Through War Torn Europe: An official trip after WWI told in the words of James Gordon Steese
Number Thirty-Three
Washington, November 14th.
America Enters the Lists

Such was, in brief, the situation when General Pershing reached France on June 14th, 1917. The British and French Missions, which had visited America immediately after our declaration of war, had freely stated the fact that the Allies looked to America for the aid with which it was still hoped to obtain success. Conditions in Europe were, however, imperfectly understood in America, and one of the immediate duties of the Commander-in-Chief, upon his arrival in France, was to get in touch with the situation and to make the necessary recommendations as to the American effort. This work involved many important questions; organization, the possibility of expanding our wofully small Regular Army and National Guard, possibility of ocean transport, French port capacity, location of our forces in France, French railroad capacity, etc.

Before the expiration of a month, the military situation had been examined; all the subsidiary questions studied; and the Commander-in-Chief had recommended: "Plans should contemplate sending over at least one million men by next May". "Plans for the future should be based, especially with reference to the manufacture, etc., of artillery, aviation, and other material, on three times this force; i.e., at least three million men. Such a program of construction should be completed within two years." 1918 fully demonstrated the accuracy of the views contained in the above quotations.

But our Allies were almost as incredulous as were the Germans as to our ability to realize such a program. Until early summer of 1918, the Germans were frankly scornful of our ability to exercise any real influence in the war. The German idea appeared to be: first, that we could not create a large army; second, that, even if we could organize a large force, we could not transport such a force to Europe; third, that, even if we did succeed in transporting a large force to Europe, it would not fight.

As before mentioned, our Allies entertained very similar ideas, even though they realized that their last hope lay in America. In the beginning it is probable that the maximum hope of the Allied leaders was that, in so far as concerned manpower, America might furnish a few hundred thousand men to be incorporated in French and British battalions. Our experience has accumulated ample evidence to show that, even though America could have consented to allowing her men to be drafted under another flag, such a course would have been fatal to the Allied cause. But this idea of our inability to organize and employ a large American army under our own flag persisted and, coupled with difficulty of transport, arms, equipment, and especially with the crisis created by the British and French reverses under the German offensive of March to June, 1918, served to delay the proper organization of the American Forces.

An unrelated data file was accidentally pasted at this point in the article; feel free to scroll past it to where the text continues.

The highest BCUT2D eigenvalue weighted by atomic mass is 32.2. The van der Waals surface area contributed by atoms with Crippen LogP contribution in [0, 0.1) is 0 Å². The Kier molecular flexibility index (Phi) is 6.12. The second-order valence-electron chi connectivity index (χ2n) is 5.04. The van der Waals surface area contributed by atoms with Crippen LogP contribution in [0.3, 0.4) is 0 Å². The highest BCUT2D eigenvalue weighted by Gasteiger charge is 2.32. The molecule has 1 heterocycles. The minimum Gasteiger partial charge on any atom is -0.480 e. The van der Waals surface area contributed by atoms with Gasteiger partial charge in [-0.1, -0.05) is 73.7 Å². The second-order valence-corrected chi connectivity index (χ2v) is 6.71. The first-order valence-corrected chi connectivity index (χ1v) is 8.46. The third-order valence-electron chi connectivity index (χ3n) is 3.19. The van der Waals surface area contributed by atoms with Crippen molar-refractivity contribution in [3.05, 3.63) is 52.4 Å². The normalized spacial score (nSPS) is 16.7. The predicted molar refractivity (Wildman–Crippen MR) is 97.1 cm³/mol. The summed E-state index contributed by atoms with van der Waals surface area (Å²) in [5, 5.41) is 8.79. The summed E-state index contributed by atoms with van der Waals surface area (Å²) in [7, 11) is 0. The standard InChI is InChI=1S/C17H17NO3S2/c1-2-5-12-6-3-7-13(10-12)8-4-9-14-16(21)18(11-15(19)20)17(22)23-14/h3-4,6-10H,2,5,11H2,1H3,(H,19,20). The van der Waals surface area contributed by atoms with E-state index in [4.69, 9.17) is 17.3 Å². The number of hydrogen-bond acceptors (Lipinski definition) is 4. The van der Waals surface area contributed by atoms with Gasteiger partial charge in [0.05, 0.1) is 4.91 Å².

Theatre of Operations for the A.E.F. and Lines of Communication.

While we can not go into detail, it is well to outline the considerations which, in June and July of 1917, led to the choice of Lorraine as the theatre of operations for the A. E. F.

The course of the war, as fixed by the operations of August and September, 1914, had kept the masses of both sides to the west of the Woevre. The overshadowing importance of Paris and the Channel ports to the cause of the Allies kept the Allied masses to the west of the Woevre as long as the German chose to keep his masses there, or until the Allies could muster such a superiority as would enable them to regain complete initiative. Manifestly the German was well content to keep the war from his own frontiers.

The English naturally desired to keep their forces next the Channel; in this way they immediately covered their ports in France and reduced their lines of communication! French ports are notoriously poor and, while a few hundred thousand additional men might be supplied through the Channel ports, these ports were already more or less congested with English shipping. Then, too, if we attempted to use the same ports as the British, an inevitable congestion of lines of communication would follow.

Turning for a moment to the question of employing the additional combat troops that America could furnish, it is apparent that the Briey Basin to the west of Metz, the coal regions to the east of Metz, the vital railroad communications in the same regions, and the fortress itself bore much the same importance to the German cause as did Paris and the Channel ports to that of the Allies.

True, this importance of the regions on either side of Metz to the Germans could only be turned to the advantage of the Allies by a powerful offensive, but such an offensive would not only relieve any enemy pressure in the north of France, but, if successful, might be expected to free the whole of northern France as a minimum result - and it was precisely a successful  offensive in which millions of Americans should participate to which the Commander-in-Chief looked forward.

 Now, while the Channel ports were congested, the French ports farther south were not being used to capacity and investigation showed that this capacity could be largely increased. If then, the railroad communications were suitable, it was natural that our eventual theatre of operations should be chosen in Lorraine with our base ports those of southwestern France. The map showed adequate railroad facilities and investigation showed that our lines of communication would not materially interfere with those to the French masses in the north.

Such were the principal points in the studies leading to the choice of Lorraine as the eventual American Sector.

End Notes and Bibliography